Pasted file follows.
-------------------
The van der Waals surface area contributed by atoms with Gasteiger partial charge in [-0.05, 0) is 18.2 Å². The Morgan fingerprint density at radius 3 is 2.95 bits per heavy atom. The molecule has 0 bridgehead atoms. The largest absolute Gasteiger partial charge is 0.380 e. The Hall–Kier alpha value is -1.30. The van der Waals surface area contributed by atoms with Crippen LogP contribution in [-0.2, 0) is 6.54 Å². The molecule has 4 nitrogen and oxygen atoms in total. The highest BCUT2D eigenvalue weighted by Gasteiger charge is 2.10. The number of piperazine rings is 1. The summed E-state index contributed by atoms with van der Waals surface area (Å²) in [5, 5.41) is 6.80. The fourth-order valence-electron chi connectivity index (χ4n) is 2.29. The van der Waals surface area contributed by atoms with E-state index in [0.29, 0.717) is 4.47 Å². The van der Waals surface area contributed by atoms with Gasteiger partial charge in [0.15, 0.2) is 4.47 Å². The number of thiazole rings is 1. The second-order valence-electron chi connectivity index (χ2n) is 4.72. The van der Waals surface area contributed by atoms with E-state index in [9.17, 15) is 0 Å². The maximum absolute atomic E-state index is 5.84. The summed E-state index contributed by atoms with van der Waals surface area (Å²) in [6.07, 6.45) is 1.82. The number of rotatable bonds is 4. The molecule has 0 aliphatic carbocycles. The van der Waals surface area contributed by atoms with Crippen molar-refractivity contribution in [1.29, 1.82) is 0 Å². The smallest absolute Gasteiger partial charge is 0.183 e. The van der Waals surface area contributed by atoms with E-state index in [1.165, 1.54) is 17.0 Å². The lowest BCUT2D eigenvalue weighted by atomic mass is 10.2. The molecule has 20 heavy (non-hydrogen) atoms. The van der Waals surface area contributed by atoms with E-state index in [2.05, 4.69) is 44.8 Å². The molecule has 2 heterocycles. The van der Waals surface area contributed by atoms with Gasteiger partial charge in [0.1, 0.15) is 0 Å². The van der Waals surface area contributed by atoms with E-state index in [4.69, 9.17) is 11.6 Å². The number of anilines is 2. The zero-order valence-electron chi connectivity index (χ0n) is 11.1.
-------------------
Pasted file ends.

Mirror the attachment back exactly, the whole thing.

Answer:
The van der Waals surface area contributed by atoms with Gasteiger partial charge in [-0.05, 0) is 18.2 Å². The Morgan fingerprint density at radius 3 is 2.95 bits per heavy atom. The molecule has 0 bridgehead atoms. The largest absolute Gasteiger partial charge is 0.380 e. The Hall–Kier alpha value is -1.30. The van der Waals surface area contributed by atoms with Crippen LogP contribution in [-0.2, 0) is 6.54 Å². The molecule has 4 nitrogen and oxygen atoms in total. The highest BCUT2D eigenvalue weighted by Gasteiger charge is 2.10. The number of piperazine rings is 1. The summed E-state index contributed by atoms with van der Waals surface area (Å²) in [5, 5.41) is 6.80. The fourth-order valence-electron chi connectivity index (χ4n) is 2.29. The van der Waals surface area contributed by atoms with E-state index in [0.29, 0.717) is 4.47 Å². The van der Waals surface area contributed by atoms with Gasteiger partial charge in [0.15, 0.2) is 4.47 Å². The number of thiazole rings is 1. The second-order valence-electron chi connectivity index (χ2n) is 4.72. The van der Waals surface area contributed by atoms with E-state index in [9.17, 15) is 0 Å². The maximum absolute atomic E-state index is 5.84. The summed E-state index contributed by atoms with van der Waals surface area (Å²) in [6.07, 6.45) is 1.82. The number of rotatable bonds is 4. The molecule has 0 aliphatic carbocycles. The van der Waals surface area contributed by atoms with Crippen molar-refractivity contribution in [1.29, 1.82) is 0 Å². The smallest absolute Gasteiger partial charge is 0.183 e. The van der Waals surface area contributed by atoms with E-state index in [1.165, 1.54) is 17.0 Å². The lowest BCUT2D eigenvalue weighted by atomic mass is 10.2. The molecule has 20 heavy (non-hydrogen) atoms. The van der Waals surface area contributed by atoms with E-state index in [2.05, 4.69) is 44.8 Å². The molecule has 2 heterocycles. The van der Waals surface area contributed by atoms with Gasteiger partial charge in [0.1, 0.15) is 0 Å². The van der Waals surface area contributed by atoms with E-state index in [4.69, 9.17) is 11.6 Å². The number of anilines is 2. The zero-order valence-electron chi connectivity index (χ0n) is 11.1.